Since 1974, Cyprus has been divided into a Greek Cypriot part, the Republic of Cyprus, and a northern Turkish Cypriot part on about one-third of the island. In 1983 the northern part declared itself the Turkish Republic of Northern Cyprus (TRNC), which is only recognized by Turkey.
In his report (28 September 2017) on the talks in Crans-Montana, the UN Secretary-General wrote that the essence of a comprehensive settlement to the Cyprus problem was practically there. “It is therefore my firm belief that a historic opportunity was missed in Crans-Montana.”
How close they were a solution became clear in a recent hearing (7 November) on Cyprus in the European Parliament in Brussels organized by ALDE (Alliance of Liberals and Democrats for Europe). For perhaps the first time in the parliament both sides were engaged in a dialogue on the so-called Guterres framework and the economic situation in the island.
Spanish MEP Javier Nart, a former war correspondent turned politician in 2014 when he was elected to the parliament, moderated the discussion. He underlined the importance of listening to each-other but could not hide his disappointment with the presence of few Cypriot and other MEPs at the hearing.
“The current situation in Cyprus is far from ideal. One part (Northern Cyprus) is not a member of EU and the security of the other part (The Republic of Cyprus) is guaranteed by a trio of powers, one of which isn’t a member of EU (Turkey) and the other one (UK) is on its way of leaving EU,” he told the Brussel Times.
Javier Nart was referring to the Treaty of Guarantee of 1960 between the Republic of Cyprus, Greece, Turkey and the United Kingdom. It requires the other parties to guarantee the independence, territorial integrity and security of Cyprus.
“The Turkish community needed protection in 1974, when there was a coup attempt in Cyprus, and even before when it was discriminated but hardly today in an EU context. Turkish troops today are an anomaly and are guarding rather than protecting the Turkish community against an external threat that doesn’t exist any longer. The main guarantor today for Cyprus and the well-being of both communities is EU.”
In his view the ideal solution to the Cyprus issue would be a unified binational Cyprus, supported by the international community, but this is hardly realistic today. “The only solution is a federation of two constituent states which is far better than the situation today,” he explained and blamed the stalemate on politicians on both sides who do not dare to lead their constituencies to such a solution for the benefit of all Cyprus.
In fact the conflict issues have been narrowed down to only a few percent of previous differences, judging by the negotiators from both sides. Alexander Downer, a former Australian foreign minister and UN envoy confirmed that the differences, after endless hours of negotiations, have been limited to about 5 %, at least as regards property and border issues.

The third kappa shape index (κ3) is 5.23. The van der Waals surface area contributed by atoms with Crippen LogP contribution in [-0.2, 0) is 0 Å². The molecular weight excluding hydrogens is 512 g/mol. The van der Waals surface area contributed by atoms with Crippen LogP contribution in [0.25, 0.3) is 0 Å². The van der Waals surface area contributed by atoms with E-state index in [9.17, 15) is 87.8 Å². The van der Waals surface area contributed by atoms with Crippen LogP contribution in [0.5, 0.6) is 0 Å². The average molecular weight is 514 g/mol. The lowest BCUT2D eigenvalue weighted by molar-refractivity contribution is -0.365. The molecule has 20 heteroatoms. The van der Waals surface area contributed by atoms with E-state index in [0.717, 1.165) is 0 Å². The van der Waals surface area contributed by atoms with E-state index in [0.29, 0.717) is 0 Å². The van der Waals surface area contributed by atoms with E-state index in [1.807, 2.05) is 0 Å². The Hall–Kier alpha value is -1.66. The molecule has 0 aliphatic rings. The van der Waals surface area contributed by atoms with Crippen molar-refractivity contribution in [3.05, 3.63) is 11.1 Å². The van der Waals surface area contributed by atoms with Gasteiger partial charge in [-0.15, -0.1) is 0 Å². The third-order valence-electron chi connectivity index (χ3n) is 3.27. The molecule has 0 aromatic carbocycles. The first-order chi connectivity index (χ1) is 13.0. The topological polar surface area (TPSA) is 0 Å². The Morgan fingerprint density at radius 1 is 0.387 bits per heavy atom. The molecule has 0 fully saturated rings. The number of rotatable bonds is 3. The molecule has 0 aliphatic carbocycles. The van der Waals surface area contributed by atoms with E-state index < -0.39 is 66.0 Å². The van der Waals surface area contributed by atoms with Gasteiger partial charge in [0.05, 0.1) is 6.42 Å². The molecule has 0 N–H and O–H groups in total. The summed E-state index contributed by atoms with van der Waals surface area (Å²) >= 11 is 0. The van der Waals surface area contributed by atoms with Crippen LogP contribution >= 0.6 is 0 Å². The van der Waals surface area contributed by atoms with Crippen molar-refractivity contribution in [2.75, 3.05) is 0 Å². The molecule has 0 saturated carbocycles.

“The failed negotiations so far were depressing although the Cyprus issue has reached a high level of maturity,” former Turkish Cypriot negotiator Özdil Nami said at the hearing.
“In Crans-Montana we failed to wrap up our negotiations and agree on how to respond to the Guterres package deal. The responses and final positions should have been given to Guterres for mediation and bridging any remaining gaps.” He did not exclude that UN had mismanaged the negotiation.
He believes in a more time-limited and result-oriented approach. “We saw that the Cyprus issue was about to be resolved in a matter of hours on the final night of the conference. We don’t need any longer months of negotiations – 3 months would be enough to prepare a new comprehensive settlement agreement.”
Andreas Mavroyiannis, his counterpart on the Greek Cypriot side, agreed that the last evening in Crans-Montana had been crucial. “We felt that it was our last chance and did put down in writing our acceptance of the Guterres framework.”
“In spite of all efforts the package approach unraveled because of Turkey’s refusal to accept the most fundamental element of the package which was the end of the guarantees,” he explained. “It refused also the idea of discussing the complete withdrawal of Turkish troops that currently occupy part of the territory of Cyprus.”
“We need to continue where we stopped. We can also get along with a new negotiating methodology with a time-horizon but without any deadline.”
The Guterres framework (see background box below) consist of six conflict issues or parameters and was apparently never presented in written form by the UN Secretary-General. The two sides wrote them down as they understood them. While they are claiming that they accepted the framework, they obviously needed to specify their positions.
Are there still some important differences which are difficult to bridge?
“The issues outstanding are outlined in the Guterres framework,” replied Özdil Nami without specifying the main issues to be resolved. Once a new settlement agreement is reached, it should be voted upon in separate simultaneous referendums in both communities.